Our testers loved this feature and found it to be extremely effective, noting that these gloves worked better than their hands on cold days. The Mute Sensor proved to be one of the more water resistant models we tested in both our real-world testing and our two-minute bucket of water comparison. It is one of the most dexterous models out there, its only drawback being that it isn't an extremely toasty option (though up to the challenge in temperatures around 10F or warmer).
Outdoor Research Mute Sensor Review
Cons: Above average warmth
Manufacturer: Outdoor Research
Our Analysis and Test Results
The Mute Sensor gloves are one of the warmer cuff-length styles in our review. Hestra uses 266 grams of Outdoor Research proprietary EnduraLoft, which is functionally very similar to Primaloft; 266 grams of this insulation is certainly on the thicker side of similar gloves in the review, especially among cuff-length gloves. They proved to be about as warm as the Black Diamond Legend, but were not quite as warm as the Hestra Vertical Cut Freeride.
The Mute Sensor are incredibly dexterous. Overall, the Mute Sensor offers some of the best dexterity in our review and is on par with the most dexterous gloves — the Hestra Vertical Cut Freeride and the Black Diamond Guide.
Featuring OR's proprietary Ventia waterproof-breathable insert and an extremely water-resistant leather, the Mute Sensor scored above average when compared to other models in our review, earning a 9 out of 10. As with any pair of leather gloves, you do need to re-treat them from time to time. However, we found that the Mute was noticeably more water resistant than the Hestra Vertical Cut Freeride and needed to be re-treated less often.
Crafted from goat leather and featuring polyester near the cuff, the Mute Sensor Gloves are among the most durable models in our review. They proved to be nearly as durable as the Black Diamond Legend and Hestra Vertical Cut Freeride and were even tougher than the Outdoor Research Revolution gloves.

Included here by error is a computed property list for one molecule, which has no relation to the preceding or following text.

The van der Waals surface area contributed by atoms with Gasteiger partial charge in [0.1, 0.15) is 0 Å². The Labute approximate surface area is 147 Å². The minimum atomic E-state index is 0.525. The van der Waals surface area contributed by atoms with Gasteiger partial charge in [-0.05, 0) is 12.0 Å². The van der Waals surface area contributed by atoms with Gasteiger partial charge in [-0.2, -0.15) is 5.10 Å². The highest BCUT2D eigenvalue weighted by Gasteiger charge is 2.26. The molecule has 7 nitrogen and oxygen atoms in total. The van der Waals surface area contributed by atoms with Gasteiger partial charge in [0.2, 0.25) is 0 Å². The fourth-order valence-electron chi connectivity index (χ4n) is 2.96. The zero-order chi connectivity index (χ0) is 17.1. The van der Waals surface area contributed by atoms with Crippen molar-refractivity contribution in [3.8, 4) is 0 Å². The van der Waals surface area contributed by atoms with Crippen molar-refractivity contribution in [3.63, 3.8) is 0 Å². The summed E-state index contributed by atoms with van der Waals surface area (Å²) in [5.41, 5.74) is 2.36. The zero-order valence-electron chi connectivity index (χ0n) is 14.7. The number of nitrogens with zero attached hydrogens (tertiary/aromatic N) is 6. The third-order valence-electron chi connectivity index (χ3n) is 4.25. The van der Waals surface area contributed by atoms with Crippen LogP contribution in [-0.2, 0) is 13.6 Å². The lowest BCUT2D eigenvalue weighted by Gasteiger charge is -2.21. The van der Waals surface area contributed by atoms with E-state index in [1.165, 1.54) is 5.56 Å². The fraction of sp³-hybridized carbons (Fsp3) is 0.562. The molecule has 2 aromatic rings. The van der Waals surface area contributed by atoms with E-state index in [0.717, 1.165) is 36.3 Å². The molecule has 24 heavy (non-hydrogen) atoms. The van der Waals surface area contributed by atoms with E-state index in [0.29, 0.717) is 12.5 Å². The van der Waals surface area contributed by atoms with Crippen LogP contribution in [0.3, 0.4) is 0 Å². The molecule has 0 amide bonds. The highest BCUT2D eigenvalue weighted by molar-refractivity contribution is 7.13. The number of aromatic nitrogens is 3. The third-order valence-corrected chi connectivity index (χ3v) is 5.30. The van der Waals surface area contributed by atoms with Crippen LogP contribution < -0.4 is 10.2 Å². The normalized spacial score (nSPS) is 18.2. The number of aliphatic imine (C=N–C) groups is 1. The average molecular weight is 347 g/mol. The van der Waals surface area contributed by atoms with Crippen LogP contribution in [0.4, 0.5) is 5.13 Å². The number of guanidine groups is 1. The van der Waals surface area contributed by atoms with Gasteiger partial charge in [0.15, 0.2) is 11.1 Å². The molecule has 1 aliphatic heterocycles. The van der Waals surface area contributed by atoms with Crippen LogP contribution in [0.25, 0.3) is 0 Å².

This contender offers many sweet and functional features, like its touchscreen sensitive index finger and thumb. We tested this capability in extremely cold and wet conditions and it performed fantastically. Several testers noted that when it was cold, the Mute often worked better than using our bare hand. The molded EVA panels (which cover a large portion of the back of the glove) provide a fair amount of hand protection and a noticeable amount of added warmth. Like most gloves in our review, the Mute Sensor has a softer fabric on the backside of its thumb for a nose/goggle wipe.
Our testing group appreciated the small, but extremely useful oversized grab loop that made putting these gloves on noticeably easier, especially when our hands (or the gloves) were wet. The Velcro cinch strap on the wrist of the glove was a nice added feature, as it allowed us to keep the warmth in and the snow out. It also helped to reduce volume around the wrist so that we could pull our jacket over our gloves in wet conditions. The low-profile and removable wrist leashes were among our testers' favorite features, even convincing a few non-believers of their usefulness due to their barely noticeable presence. The Black Diamond Mercury Mitt was the only contender in our fleet to score a perfect 10 out of 10 in this metric, with the Mute Sensor scoring a 9 out of 10.
At $139, these gloves offer above average warmth and feature an effective touchscreen capability, proving to be a pretty good value. However, they are still almost twice as much as the Outdoor Research Revolution and The North Face Montana Mitts, which both retail for $70 and are Best Buy winners. While the Sensors are noticeably more durable, they are likely not twice as durable.
Best Applications and the Bottom Line
The Mute Sensior is an excellent glove with touchscreen compatible thumbs and index fingers. This is a fantastic selling point for many, om addition to the durability, warmth, and dexterity.
— Ian Nicholson